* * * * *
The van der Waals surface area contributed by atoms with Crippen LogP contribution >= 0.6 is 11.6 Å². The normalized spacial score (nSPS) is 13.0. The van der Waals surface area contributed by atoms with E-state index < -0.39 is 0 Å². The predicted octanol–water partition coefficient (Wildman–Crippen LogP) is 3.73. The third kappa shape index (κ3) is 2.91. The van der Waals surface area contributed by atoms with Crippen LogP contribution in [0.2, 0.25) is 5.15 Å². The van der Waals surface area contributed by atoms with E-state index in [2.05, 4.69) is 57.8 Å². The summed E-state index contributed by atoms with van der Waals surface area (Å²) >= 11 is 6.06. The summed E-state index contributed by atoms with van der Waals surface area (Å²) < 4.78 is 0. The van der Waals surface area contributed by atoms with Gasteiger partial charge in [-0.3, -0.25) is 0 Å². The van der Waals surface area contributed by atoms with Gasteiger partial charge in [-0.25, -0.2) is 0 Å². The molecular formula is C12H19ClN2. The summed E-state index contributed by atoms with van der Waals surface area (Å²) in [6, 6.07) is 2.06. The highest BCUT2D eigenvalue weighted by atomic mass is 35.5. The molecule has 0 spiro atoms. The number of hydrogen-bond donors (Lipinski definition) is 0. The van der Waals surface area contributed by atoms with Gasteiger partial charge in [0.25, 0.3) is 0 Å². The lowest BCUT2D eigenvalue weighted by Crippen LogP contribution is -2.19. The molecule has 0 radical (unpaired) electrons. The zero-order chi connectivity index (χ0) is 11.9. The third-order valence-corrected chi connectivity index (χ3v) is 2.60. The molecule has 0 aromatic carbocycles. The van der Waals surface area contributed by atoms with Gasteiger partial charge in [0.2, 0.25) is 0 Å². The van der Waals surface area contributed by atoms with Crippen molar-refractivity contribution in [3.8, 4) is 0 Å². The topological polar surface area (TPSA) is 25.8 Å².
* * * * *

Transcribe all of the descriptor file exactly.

The van der Waals surface area contributed by atoms with Crippen LogP contribution >= 0.6 is 11.6 Å². The normalized spacial score (nSPS) is 13.0. The van der Waals surface area contributed by atoms with E-state index < -0.39 is 0 Å². The predicted octanol–water partition coefficient (Wildman–Crippen LogP) is 3.73. The third kappa shape index (κ3) is 2.91. The van der Waals surface area contributed by atoms with Crippen LogP contribution in [0.2, 0.25) is 5.15 Å². The van der Waals surface area contributed by atoms with E-state index in [2.05, 4.69) is 57.8 Å². The summed E-state index contributed by atoms with van der Waals surface area (Å²) >= 11 is 6.06. The summed E-state index contributed by atoms with van der Waals surface area (Å²) < 4.78 is 0. The van der Waals surface area contributed by atoms with Gasteiger partial charge in [-0.3, -0.25) is 0 Å². The van der Waals surface area contributed by atoms with Gasteiger partial charge in [-0.25, -0.2) is 0 Å². The molecular formula is C12H19ClN2. The summed E-state index contributed by atoms with van der Waals surface area (Å²) in [6, 6.07) is 2.06. The highest BCUT2D eigenvalue weighted by atomic mass is 35.5. The molecule has 0 spiro atoms. The number of hydrogen-bond donors (Lipinski definition) is 0. The van der Waals surface area contributed by atoms with Gasteiger partial charge in [0.25, 0.3) is 0 Å². The lowest BCUT2D eigenvalue weighted by Crippen LogP contribution is -2.19. The molecule has 0 radical (unpaired) electrons. The zero-order chi connectivity index (χ0) is 11.9. The third-order valence-corrected chi connectivity index (χ3v) is 2.60. The molecule has 0 aromatic carbocycles. The van der Waals surface area contributed by atoms with Gasteiger partial charge in [0.2, 0.25) is 0 Å². The van der Waals surface area contributed by atoms with Crippen molar-refractivity contribution in [3.8, 4) is 0 Å². The topological polar surface area (TPSA) is 25.8 Å².